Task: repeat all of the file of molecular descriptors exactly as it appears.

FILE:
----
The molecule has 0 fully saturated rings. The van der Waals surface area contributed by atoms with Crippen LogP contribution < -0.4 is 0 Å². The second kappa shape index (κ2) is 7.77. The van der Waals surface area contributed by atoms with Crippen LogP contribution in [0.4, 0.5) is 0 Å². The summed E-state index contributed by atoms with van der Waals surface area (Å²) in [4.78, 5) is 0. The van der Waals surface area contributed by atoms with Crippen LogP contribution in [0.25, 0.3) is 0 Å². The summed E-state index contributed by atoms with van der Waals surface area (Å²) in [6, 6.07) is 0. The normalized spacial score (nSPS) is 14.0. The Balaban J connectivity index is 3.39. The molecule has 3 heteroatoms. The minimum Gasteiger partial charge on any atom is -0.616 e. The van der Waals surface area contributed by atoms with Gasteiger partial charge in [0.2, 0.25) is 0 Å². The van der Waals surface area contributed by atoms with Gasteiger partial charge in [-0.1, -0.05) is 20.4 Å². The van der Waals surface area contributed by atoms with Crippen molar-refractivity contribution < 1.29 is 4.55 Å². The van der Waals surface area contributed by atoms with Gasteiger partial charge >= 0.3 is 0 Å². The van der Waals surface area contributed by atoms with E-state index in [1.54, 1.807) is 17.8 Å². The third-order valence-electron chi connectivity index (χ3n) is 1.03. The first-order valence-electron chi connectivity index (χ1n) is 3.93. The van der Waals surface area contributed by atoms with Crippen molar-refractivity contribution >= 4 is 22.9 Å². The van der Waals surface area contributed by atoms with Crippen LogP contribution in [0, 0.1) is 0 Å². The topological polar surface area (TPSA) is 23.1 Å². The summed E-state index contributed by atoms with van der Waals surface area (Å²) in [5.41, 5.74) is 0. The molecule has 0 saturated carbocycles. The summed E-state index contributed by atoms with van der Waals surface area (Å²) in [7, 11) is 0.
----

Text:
The molecule has 0 fully saturated rings. The van der Waals surface area contributed by atoms with Crippen LogP contribution < -0.4 is 0 Å². The second kappa shape index (κ2) is 7.77. The van der Waals surface area contributed by atoms with Crippen LogP contribution in [0.4, 0.5) is 0 Å². The summed E-state index contributed by atoms with van der Waals surface area (Å²) in [4.78, 5) is 0. The van der Waals surface area contributed by atoms with Crippen LogP contribution in [0.25, 0.3) is 0 Å². The summed E-state index contributed by atoms with van der Waals surface area (Å²) in [6, 6.07) is 0. The normalized spacial score (nSPS) is 14.0. The Balaban J connectivity index is 3.39. The molecule has 3 heteroatoms. The minimum Gasteiger partial charge on any atom is -0.616 e. The van der Waals surface area contributed by atoms with Gasteiger partial charge in [0.2, 0.25) is 0 Å². The van der Waals surface area contributed by atoms with Gasteiger partial charge in [-0.1, -0.05) is 20.4 Å². The van der Waals surface area contributed by atoms with Crippen molar-refractivity contribution < 1.29 is 4.55 Å². The van der Waals surface area contributed by atoms with Gasteiger partial charge >= 0.3 is 0 Å². The van der Waals surface area contributed by atoms with E-state index in [1.54, 1.807) is 17.8 Å². The third-order valence-electron chi connectivity index (χ3n) is 1.03. The first-order valence-electron chi connectivity index (χ1n) is 3.93. The van der Waals surface area contributed by atoms with Crippen molar-refractivity contribution >= 4 is 22.9 Å². The van der Waals surface area contributed by atoms with Crippen LogP contribution in [0, 0.1) is 0 Å². The topological polar surface area (TPSA) is 23.1 Å². The summed E-state index contributed by atoms with van der Waals surface area (Å²) in [5.41, 5.74) is 0. The molecule has 0 saturated carbocycles. The summed E-state index contributed by atoms with van der Waals surface area (Å²) in [7, 11) is 0.